Second Place - Marc Asnis and Kathryn Hartinger


 

Turns out a collaboration born of a deep understanding of equity, an appreciation for urban planning, and diverse skills, can be a successful one.

Read more about Marc and Kathryn ›

 
 

Third Place - Matt Kinshella


 

Every day since January, Matt Kinshella has created an illustration depicting something he’s grateful for, from Italian architecture to Mexican hot sauce to a baby that sleeps through the night.

Read more about Matt Kinshella ›

 
 

Youth Contest Winner - Carol Bryan


 

"Everyone has a voice, no matter who they are or what challenges they have," wrote Carol Bryan, 14, of Corvallis, Oregon, when she submitted her winning entry for the 2016 Equity Illustrated Youth Design Contest. 

Read more about Carol Bryan ›

 

Equity Illustrated Youth Contest Winner: Everyone Has A Voice

The winning illustration in the 2016 Equity Illustrated Youth Design Contest sponsored by Meyer Memorial Trust and Northwest Health Foundation.

The winning illustration in the 2016 Equity Illustrated Youth Design Contest sponsored by Meyer Memorial Trust and Northwest Health Foundation.

[Image description: On the left, three people stand in a row, using various tools to amplify their voices. The smallest person speaks into a microphone. The middle-sized person speaks into a megaphone. The largest person cups his hands around his mouth. On the right, yellow ovals of graduated size represent sound waves. Text reads: "Everyone has a voice. Equity pumps up the volume."]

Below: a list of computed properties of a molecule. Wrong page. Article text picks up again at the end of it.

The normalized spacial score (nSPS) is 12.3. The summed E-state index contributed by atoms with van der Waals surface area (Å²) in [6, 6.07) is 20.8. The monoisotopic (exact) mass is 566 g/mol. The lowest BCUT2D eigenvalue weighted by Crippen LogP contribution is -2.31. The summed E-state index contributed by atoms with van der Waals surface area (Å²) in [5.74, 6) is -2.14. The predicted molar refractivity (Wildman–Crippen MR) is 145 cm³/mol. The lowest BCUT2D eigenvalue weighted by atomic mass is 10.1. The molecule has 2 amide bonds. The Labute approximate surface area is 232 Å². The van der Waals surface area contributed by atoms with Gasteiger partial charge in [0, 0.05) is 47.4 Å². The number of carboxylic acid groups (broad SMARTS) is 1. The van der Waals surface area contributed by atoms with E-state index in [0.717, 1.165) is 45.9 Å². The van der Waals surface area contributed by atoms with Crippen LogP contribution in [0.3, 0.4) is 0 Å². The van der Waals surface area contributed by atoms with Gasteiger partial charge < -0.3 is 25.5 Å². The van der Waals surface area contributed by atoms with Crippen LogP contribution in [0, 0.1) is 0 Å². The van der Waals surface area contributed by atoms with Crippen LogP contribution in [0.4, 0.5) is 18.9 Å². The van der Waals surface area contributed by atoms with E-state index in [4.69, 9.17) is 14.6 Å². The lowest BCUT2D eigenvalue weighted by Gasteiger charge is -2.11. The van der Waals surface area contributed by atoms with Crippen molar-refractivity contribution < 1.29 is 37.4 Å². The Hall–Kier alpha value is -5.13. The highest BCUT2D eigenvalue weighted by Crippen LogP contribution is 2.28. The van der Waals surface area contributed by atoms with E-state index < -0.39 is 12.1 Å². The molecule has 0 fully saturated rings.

Youth Contest Winner Carol Bryan

Youth Contest Winner Carol Bryan

"Everyone has a voice, no matter who they are or what challenges they have," wrote Carol Bryan, 14, of Corvallis, Oregon, when she submitted her winning entry for the 2016 Equity Illustrated Youth Design Contest.

Carol's illustration acknowledges that everyone starts from a different place. Although everyone has a voice, some voices might be softer or louder than others. Some voices might struggle to be heard. Equity is when each person has the tool they need to amplify their voice.

Carol learned about the contest in her digital imaging class at school. Her teacher gave a presentation explaining the idea of equity and assigned the class to illustrate what equity meant to them. Actually entering the contest was optional.